When I did finally get to looking through Petzold's Dialog Box chapter in detail my main concern was to learn how to create very simple things like PowerBASIC's InputBox() function, which I think was always Microsoft's idea of where Dialog Boxes fit into the whole picture of Windows Application programming, that is, supporting objects to a main SDK application.  Of course Petzold did cover in some detail using a dialog box as the main application window.  I think it was a calculator program or something like that.  I recall him stating something to the effect that he considered it a somewhat lazy way of doing things.

For a long time though I did 'look down' on dialog boxes as a poor way to going about the Windows Application Development Enterprise.  But extremely competent folks such as yourself, Gary Beane, Chris Boss, and Bob Zale himself kind of cured me of that.  You've all forced me to think it over and try to be objective about it.   And I think I've succeeded in that.  You won't here me bad mouthing dialog boxes anymore.  I know you've asked many times for someone to argue the point and state just how SDK style Windows with a Window Procedure are better than Dialog Box Windows with a Dialog Box Procedure and you don't ever get any takers.  About the only thing I can cay about it is that in my early data entry programs I tended to use the [ENTER] key to move between data entry fields (text boxes), whereas that idea was pretty well subverted with dialog boxes.  I came slow to the idea of using the [TAB] key.

The only other thing that comes to mind is that I always associate data needed by the various windows my programs has with the WNDCLASSEX::cbWndExtra bytes.  I kind of prefer that to Window Properties and Get/SetProp(), although that's fine too.  I'm not even sure you can do that with Dialog Boxes.  Probably can, its just I'm so unfamiliar with the intricacies of dialog boxes.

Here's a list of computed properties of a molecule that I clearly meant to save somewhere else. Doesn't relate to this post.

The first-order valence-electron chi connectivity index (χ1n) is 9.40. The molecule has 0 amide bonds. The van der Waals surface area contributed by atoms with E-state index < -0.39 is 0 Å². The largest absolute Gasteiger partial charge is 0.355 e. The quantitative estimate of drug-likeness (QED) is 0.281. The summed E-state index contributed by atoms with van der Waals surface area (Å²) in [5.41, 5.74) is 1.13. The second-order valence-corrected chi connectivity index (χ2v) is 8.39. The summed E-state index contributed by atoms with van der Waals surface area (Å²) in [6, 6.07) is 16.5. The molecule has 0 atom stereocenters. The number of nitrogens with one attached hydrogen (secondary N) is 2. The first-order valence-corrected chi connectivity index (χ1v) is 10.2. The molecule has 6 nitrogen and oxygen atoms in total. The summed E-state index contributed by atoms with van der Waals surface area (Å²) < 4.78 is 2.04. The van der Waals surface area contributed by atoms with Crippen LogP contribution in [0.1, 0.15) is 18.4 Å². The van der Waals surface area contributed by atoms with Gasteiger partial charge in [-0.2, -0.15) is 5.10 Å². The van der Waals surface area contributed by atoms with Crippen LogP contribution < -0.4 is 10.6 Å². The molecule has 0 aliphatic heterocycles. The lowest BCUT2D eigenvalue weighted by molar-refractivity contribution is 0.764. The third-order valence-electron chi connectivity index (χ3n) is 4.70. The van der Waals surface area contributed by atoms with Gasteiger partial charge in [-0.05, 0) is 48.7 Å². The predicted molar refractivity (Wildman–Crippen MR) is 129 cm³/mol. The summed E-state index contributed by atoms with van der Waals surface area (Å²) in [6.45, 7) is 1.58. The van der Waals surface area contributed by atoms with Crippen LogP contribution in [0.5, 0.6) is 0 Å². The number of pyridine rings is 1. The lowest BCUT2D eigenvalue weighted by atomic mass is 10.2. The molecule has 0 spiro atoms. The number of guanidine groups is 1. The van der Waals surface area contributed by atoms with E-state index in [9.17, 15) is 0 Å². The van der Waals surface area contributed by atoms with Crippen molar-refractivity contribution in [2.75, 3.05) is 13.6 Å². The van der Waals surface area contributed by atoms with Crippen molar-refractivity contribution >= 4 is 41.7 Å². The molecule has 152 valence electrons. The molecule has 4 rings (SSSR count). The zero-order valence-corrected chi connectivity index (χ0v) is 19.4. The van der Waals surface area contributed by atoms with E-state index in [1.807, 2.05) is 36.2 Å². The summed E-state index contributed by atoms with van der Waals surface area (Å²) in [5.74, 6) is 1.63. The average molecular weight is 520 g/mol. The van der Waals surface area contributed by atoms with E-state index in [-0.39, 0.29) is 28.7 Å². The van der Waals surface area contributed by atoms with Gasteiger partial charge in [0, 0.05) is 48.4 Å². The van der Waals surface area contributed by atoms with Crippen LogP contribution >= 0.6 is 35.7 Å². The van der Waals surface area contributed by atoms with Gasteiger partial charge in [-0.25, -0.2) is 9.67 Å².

So where I'm at now with dialog boxes is that I regard them as simply a 'style' of coding I don't do.  I don't consider them better or worse than SDK Windows.  I know I'm not as inclined as you to keep looking for better or easier ways to do things.  When I decide to learn how to do something, I tend to stick to the way I first learned how to do it, rather than looking for a second or third way to do it that might be easier.  That's a failing of mine, I know.  I've got lots of failings, unfortunately.

I will admit I got exasperated over the years with the PowerBASIC site and Dialogs.  After getting started with Windows Api coding in C I discovered PowerBASIC and was astounded that I could code that way in another language which I preferred greatly over the C family languages.  Basic family languages were always my first love in programming languages.  I always took C family languages 'like medicine'.  You know - tasted bad but were supposed to be good for you.